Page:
We follow the steep shores of the narrow Iddefjord due south for a while, skimming the Swedish border. The land is densely wooded and sparsely populated; we finally saw an elk – and a couple of deer, fallow and red, as we speed through the forest.
The border – over which so many battles had been fought in the past – is marked with a small sign; the first difference is the price of petrol, no longer eye-wateringly high. The border, insignificant these days, was of course non-existant in ancient past, before either Norway or Sweden existed; and so the ancient rock-carvers crossed freely from Norway to Sweden. The Swedish rock paintings, focused around the hamlet of Tanum, are greater and more impressive than the ones in the north – so much so that they are inscribed into the UNESCO. The stone canvases are massive – 20 metres in one place – and filled with vivid images, not just of hundreds of ships and oarsmen, but with oxen, women worshipping the sun, and even a small whale in the corner of one. It’s not just a comic strip, it’s an entire graphic novel written in stone.
From ancient history, to modern. The industrial hub of Trollhattan, rising along a network of canals, sluices and waterfalls, produced of old train engines, hydroelectric turbines, and other heavy machinery, but most importantly of all, it is – or rather was – the headquarters of SAAB Automobiles. The SAAB museum, though small in size, is a must-see for any fan of the cult brand, as it traces the entire history of rise and fall of one of the most innovative automobile companies, and boasts both the very first and the very LAST SAAB every produced in the Trollhattan factory; as well as a number of models in between, including many custom, one-off and prototype ones.
From Trollhattan we went to camp on the nearby shores of Lake Vanern, the greatest body of fresh water in Europe outside of Russia; though we can’t really appreciate it from the narrow inlet that the campsite is on, our eyes reaching only as far as the horizon on one side, and a tall cliff on the other.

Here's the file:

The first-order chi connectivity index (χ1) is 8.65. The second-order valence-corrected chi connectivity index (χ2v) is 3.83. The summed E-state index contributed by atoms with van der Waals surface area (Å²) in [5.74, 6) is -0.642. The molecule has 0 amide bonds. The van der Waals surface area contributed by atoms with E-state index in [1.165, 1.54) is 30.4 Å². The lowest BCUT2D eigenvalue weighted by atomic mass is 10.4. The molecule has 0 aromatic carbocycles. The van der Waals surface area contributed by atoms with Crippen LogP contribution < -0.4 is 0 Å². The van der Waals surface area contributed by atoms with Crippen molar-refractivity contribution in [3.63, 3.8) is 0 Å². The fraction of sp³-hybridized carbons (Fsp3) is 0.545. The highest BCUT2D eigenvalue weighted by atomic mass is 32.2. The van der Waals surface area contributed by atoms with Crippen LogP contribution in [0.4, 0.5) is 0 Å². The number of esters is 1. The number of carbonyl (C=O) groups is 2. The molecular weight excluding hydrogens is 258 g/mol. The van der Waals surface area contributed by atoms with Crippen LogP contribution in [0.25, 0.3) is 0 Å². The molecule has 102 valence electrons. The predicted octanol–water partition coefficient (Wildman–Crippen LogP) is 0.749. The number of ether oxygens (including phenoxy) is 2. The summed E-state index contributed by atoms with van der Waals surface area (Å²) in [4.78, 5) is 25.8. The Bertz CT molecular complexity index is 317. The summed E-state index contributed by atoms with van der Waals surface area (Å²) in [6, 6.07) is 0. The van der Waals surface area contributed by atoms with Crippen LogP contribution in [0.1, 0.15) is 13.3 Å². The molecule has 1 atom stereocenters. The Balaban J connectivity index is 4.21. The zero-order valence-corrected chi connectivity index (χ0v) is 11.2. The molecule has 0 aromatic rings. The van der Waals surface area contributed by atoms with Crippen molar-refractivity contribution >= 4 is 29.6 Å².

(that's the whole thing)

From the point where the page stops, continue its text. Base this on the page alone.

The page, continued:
Sweden, from the view of the car speeding down the highway, is vast, flat and empty – though the population statistics bely that image; most people live along a narrow strip of coastline, so narrow that the settlements can hardly be spotted from the road. Other than the fact that most of the interior is taken by two huge lakes, it’s hard to see why the country would be so sparsely populated. It certainly seems fertile, as the motorway cuts through miles upon miles of corn fields and orchards – and still more barrow mounds.
Two out of three largest cities of Sweden fit into this narrow strip of populated land, and, passing a massive Bodehus fortress (formerly Norwegian, when the border extended all the way here) across the river, we enter the first of these on Day 2 – Gothenburg, the City of Goths. We are in the land of Goths now, the Gotaland, from which according to a legend these warrior people have supposedly come from. It’s a brief stop at Gothenburg, for coffee and cake – following the Swedish custom of “fika” – but it’s enough to capture the mood of the place, young and vibrant; it feels much more like a city than the much greater Oslo, perhaps because it is more compact. The city centre is on an island made of moat-like canals and river outlets surrounding a tall hill, but we take our “fika” outside of it, in the charming district of old timbered houses called, after the Dutch settlers who lived here, Haga.
The third day passes uneventful as we ride through Halland. Halland is the province infamously – and uniquely – avoided and sneered at by the geese flying with Nils Holgersson in the “Wonderful Adventures” novel. The birds saw nothing of interest here, and frankly, neither do we, although the road-signs point us towards a number of towns and castles, no doubt very picturesque. We stop for a “fika” at an old chocolatier in Halmstad, the river-side capital of the province. The town is small but curiously laid out; there are remnants of old town, especially a very lively main street lined with cafe gardens, leading to a small square over which looms a town hall; there’s a small red “castle”; and there are a few half-timbered tenements strewn along the river and further down the road. But it’s all checkered with modern buildings, some nice, some ugly; coming from a country which has suffered so badly during the war, I dismiss it naturally as filling the scars left over some battle, until I remember that Sweden stayed neutral through both World Wars, and the damage done to the old city tissue was done by the city planners rather than bombs.